Home » The 1984 Camaro Berlinetta Featured An Incredibly Useless ‘Reminder Spool’ Feature. Here’s How It Worked

The 1984 Camaro Berlinetta Featured An Incredibly Useless ‘Reminder Spool’ Feature. Here’s How It Worked

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Camaros have all sorts of cultural connotations and associations, most of them reasonably well-earned. Generally, though, the Camaro has never really been seen as a sort of technological testbed, brimming with all the latest drooling-edge tech. It’s never really needed to be that. And yet once, in the 1980s, there was a Camaro that sort of gave that a try, but did so with some pretty ridiculous – I’d want to say “tech” but the thing I’m thinking of really doesn’t qualify as that. Maybe faux-tech? Whatever you call it, it’s pretty goofy, and it was on the 1984 Chevy Camaro Berlinetta. The only real official-ish name I’ve found for these things are “reminder spools.”

Before we get into these specifically, it’s worth going over why the Camaro Berlinetta would even have something like this. The Berlinetta has always been the sort of sophisticates’ Camaro — a bit more luxurious, a bit more of a GT car than a pony car. Where a mainstream Camaro was engineered to do big, smoky burnouts in a Dairy Queen parking lot, the Berlinetta was engineered to do big, smoky burnouts in front of the valet stand at a golf club or steakhouse. See the difference?

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For 1984, though, someone decided that the Berlinetta should also be the vanguard of the Camaro’s high-tech aspirations, and the Berlinetta got its own special dashboard complete with digital vacuum-fluorescent displays (VFD), numerical for the speedo and a little cool bar graph setup for the tachometer. This sort of high-tech look and feel was clearly a marketing goal, as seen in commercials like this, where a high-tech woman with the high-tech job of what looks like suspension bridge design is sick of her simulations blinking the word PROBLEM over and over, so she takes to her appropriately high-tech Berlinetta to drive those pesky problems away:

Berlinetta Commercial

Other commercials that showed the Berlinetta and it’s advanced dash tried to tie it into GM’s aerospace work:

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1984 Gm

The whole instrument cluster layout was actually really clever and advanced for early-’80s standards. Controls were all push-buttons, placed on these cool little pods on either side of the steering column, a lot like an American take on the Citroën “satellite” style of dashboard that I’ve gushed about before.

Adjust Dash

The Berlinetta version was even a bit cooler in that the individual side pods could be slid fore-and-aft to adjust them, and even the radio and fascinating upright-style cassette player were mounted on a swiveling base so the passenger could get easy access, too, which is cool as hell:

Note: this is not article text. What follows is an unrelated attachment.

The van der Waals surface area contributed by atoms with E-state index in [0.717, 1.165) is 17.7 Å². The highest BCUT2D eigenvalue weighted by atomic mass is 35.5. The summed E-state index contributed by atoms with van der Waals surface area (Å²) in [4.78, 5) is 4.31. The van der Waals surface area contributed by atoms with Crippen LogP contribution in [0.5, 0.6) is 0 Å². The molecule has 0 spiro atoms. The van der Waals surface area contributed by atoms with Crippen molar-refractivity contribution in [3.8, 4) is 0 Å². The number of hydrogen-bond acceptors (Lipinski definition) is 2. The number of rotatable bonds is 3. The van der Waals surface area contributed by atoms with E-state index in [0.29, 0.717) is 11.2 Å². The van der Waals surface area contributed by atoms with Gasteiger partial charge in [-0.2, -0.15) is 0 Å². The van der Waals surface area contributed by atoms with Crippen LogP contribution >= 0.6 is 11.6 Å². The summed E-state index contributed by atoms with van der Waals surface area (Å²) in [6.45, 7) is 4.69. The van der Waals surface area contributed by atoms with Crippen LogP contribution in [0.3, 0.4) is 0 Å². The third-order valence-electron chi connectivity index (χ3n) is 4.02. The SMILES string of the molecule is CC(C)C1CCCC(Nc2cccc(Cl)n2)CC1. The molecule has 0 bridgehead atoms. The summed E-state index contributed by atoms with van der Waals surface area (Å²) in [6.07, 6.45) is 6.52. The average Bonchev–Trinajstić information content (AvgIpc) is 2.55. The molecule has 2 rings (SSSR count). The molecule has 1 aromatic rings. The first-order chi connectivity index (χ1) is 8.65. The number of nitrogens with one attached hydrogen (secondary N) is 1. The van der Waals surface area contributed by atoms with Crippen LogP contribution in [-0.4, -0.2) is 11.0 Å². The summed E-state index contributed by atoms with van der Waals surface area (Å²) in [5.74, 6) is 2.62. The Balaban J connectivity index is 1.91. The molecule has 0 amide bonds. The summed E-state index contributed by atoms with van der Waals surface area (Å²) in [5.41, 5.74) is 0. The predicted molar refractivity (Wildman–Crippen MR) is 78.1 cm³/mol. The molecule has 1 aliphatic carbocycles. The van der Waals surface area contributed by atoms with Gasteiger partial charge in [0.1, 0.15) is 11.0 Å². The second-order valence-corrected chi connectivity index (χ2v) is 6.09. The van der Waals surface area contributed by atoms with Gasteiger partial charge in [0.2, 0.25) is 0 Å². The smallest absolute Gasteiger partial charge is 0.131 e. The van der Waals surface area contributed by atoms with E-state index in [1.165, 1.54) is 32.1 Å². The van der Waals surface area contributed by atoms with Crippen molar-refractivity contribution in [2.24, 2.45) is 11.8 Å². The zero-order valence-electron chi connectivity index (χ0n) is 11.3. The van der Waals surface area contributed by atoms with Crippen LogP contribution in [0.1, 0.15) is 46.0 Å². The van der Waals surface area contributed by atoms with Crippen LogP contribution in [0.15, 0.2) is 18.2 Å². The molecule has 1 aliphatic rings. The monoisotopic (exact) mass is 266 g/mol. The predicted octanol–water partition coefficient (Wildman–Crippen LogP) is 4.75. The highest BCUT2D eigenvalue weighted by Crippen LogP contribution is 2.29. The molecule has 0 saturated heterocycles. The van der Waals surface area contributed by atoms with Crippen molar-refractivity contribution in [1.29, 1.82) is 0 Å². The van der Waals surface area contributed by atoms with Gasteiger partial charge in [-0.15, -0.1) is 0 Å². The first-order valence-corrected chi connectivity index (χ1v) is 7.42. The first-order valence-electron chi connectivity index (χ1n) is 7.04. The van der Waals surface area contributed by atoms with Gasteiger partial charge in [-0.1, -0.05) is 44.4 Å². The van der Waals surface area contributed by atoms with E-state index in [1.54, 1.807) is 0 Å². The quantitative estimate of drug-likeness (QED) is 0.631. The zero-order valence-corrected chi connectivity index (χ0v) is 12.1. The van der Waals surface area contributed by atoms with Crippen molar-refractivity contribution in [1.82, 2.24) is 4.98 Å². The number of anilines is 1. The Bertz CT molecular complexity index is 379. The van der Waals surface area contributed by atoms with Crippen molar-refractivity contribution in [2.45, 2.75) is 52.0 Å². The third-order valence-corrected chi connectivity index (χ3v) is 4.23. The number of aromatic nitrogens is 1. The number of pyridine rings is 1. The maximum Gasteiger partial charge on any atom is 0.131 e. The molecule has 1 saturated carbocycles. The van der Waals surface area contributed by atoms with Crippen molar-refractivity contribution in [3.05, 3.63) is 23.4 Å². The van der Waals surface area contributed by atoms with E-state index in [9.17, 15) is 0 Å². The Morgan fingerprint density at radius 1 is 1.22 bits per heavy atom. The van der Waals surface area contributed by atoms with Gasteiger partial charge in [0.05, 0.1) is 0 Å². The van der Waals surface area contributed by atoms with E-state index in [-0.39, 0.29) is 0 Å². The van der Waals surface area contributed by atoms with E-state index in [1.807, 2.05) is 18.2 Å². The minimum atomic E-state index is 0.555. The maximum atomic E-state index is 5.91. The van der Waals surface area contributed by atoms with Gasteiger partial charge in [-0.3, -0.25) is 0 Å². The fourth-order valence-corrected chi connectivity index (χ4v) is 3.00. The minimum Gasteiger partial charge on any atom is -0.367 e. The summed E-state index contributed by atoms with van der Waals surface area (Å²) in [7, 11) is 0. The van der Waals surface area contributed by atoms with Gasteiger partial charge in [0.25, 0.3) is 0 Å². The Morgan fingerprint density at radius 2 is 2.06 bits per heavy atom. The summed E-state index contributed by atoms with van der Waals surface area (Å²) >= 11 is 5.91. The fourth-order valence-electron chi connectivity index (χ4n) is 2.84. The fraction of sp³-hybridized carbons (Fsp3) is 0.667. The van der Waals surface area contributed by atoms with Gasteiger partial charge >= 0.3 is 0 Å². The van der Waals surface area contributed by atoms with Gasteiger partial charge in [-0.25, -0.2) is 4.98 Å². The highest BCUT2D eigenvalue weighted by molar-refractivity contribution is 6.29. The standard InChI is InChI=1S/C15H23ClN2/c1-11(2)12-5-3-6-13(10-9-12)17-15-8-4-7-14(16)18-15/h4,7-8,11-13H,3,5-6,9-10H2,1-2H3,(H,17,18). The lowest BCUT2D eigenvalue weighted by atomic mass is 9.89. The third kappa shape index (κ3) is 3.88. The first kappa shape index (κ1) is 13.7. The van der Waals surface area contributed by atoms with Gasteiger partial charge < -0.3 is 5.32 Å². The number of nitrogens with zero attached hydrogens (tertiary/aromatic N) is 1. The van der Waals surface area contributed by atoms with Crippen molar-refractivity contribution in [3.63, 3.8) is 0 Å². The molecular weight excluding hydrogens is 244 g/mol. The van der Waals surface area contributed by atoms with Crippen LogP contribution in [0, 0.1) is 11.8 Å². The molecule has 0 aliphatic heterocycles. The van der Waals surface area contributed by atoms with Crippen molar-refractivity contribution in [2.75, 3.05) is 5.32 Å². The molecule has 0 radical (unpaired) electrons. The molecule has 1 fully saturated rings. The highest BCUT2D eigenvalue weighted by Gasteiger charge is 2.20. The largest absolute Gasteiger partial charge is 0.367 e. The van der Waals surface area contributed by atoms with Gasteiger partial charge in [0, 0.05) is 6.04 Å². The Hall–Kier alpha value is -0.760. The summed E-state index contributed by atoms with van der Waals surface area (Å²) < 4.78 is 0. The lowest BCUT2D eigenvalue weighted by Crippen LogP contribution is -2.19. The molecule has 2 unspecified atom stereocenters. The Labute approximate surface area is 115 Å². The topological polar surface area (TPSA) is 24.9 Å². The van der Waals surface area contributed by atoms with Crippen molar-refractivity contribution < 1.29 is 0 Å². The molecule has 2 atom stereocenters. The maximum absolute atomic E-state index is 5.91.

Swivel Radio

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All of that is pretty cool, useful applications of technology and user experience design. GM kept going, adding a ceiling-mounted aircraft-inspired console to the Berlinetta, which included a very airliner-style map light and a little removable flashlight, both of which are pretty handy things.

Flash Maplight

But also in that roof console was another device, one that’s referenced here in the brochure:

Brochure Spools

It took me a while to figure out what those words were, and they seem to be “handy reminder spools.” What the hell is a “reminder spool?” You can see them in action – along with most of the other dash and interior elements – here in this video (if you don’t care about the cool dash, you can skip to 20:30):

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Starship Camaro

So, these seem to be some sort of thumbwheel-controlled…reminders? Honestly, what I think they really are is the absolute cheapest way GM could stick in something that resembled high-tech controls of some sort without having to incorporate anything more advanced than one of those old executive desk calendar things.

Spools1

I mean, what are you supposed to do with these things? There’s two of them, one with four digits, one with five. The top label roller seems to have options for ARRIVE/DEPART, MEDICAL, RECREATION, CELEBRATION, DURATION, and the lower one has TRIP, RANGE, DISTANCE, SERVICE, ENGINE, CHASSIS, MILES, KILOMETERS. Maybe I missed one or two, but you get the idea.

For the SERVICE or ENGINE or CHASSIS one I guess you could put the mileage in of your last oil change or filter change or some upcoming maintenance, or something like that? I guess that’s kind of handy? For TRIP or DISTANCE, what are you supposed to do with that? Increment the mileage manually as the odometer clicks off miles? Or subtract miles manually from a final estimated odometer reading?

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Spools2

And I guess the upper one was to store a single date, like an anniversary or birthday or something? But what the hell is MEDICAL for? It’s too short for a phone number. Is it days until your next planned stroke? And RECREATION? The hell are you going to do with that and four digits?